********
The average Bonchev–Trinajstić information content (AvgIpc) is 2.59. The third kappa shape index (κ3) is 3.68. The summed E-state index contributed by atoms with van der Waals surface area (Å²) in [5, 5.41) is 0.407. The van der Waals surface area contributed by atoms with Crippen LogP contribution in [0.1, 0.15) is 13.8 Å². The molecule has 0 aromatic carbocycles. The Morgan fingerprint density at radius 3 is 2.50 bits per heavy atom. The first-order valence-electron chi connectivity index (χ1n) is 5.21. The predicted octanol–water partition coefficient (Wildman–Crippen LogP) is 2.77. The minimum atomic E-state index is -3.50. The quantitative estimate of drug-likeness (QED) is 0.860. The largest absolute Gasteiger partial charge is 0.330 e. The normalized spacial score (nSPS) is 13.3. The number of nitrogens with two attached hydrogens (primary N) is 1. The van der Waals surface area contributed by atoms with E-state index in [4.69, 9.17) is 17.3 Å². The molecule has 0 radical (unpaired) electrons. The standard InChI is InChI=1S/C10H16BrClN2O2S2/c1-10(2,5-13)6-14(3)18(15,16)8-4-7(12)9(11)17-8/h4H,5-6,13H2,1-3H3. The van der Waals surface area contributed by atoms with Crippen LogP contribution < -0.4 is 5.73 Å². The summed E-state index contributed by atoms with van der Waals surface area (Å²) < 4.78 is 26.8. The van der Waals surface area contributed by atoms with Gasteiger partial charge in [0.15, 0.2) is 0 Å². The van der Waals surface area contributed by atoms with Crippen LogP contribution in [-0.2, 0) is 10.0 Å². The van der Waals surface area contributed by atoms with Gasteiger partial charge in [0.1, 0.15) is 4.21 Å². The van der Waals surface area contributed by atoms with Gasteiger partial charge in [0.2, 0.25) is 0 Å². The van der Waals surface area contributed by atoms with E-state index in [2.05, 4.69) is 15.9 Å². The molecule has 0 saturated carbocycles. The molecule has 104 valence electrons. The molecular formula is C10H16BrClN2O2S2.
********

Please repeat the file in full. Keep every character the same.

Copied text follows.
The average Bonchev–Trinajstić information content (AvgIpc) is 2.59. The third kappa shape index (κ3) is 3.68. The summed E-state index contributed by atoms with van der Waals surface area (Å²) in [5, 5.41) is 0.407. The van der Waals surface area contributed by atoms with Crippen LogP contribution in [0.1, 0.15) is 13.8 Å². The molecule has 0 aromatic carbocycles. The Morgan fingerprint density at radius 3 is 2.50 bits per heavy atom. The first-order valence-electron chi connectivity index (χ1n) is 5.21. The predicted octanol–water partition coefficient (Wildman–Crippen LogP) is 2.77. The minimum atomic E-state index is -3.50. The quantitative estimate of drug-likeness (QED) is 0.860. The largest absolute Gasteiger partial charge is 0.330 e. The normalized spacial score (nSPS) is 13.3. The number of nitrogens with two attached hydrogens (primary N) is 1. The van der Waals surface area contributed by atoms with E-state index in [4.69, 9.17) is 17.3 Å². The molecule has 0 radical (unpaired) electrons. The standard InChI is InChI=1S/C10H16BrClN2O2S2/c1-10(2,5-13)6-14(3)18(15,16)8-4-7(12)9(11)17-8/h4H,5-6,13H2,1-3H3. The van der Waals surface area contributed by atoms with Crippen LogP contribution < -0.4 is 5.73 Å². The summed E-state index contributed by atoms with van der Waals surface area (Å²) < 4.78 is 26.8. The van der Waals surface area contributed by atoms with Gasteiger partial charge in [0.15, 0.2) is 0 Å². The van der Waals surface area contributed by atoms with Crippen LogP contribution in [-0.2, 0) is 10.0 Å². The van der Waals surface area contributed by atoms with Gasteiger partial charge in [0.1, 0.15) is 4.21 Å². The van der Waals surface area contributed by atoms with Gasteiger partial charge in [0.2, 0.25) is 0 Å². The van der Waals surface area contributed by atoms with E-state index in [2.05, 4.69) is 15.9 Å². The molecule has 0 saturated carbocycles. The molecule has 104 valence electrons. The molecular formula is C10H16BrClN2O2S2.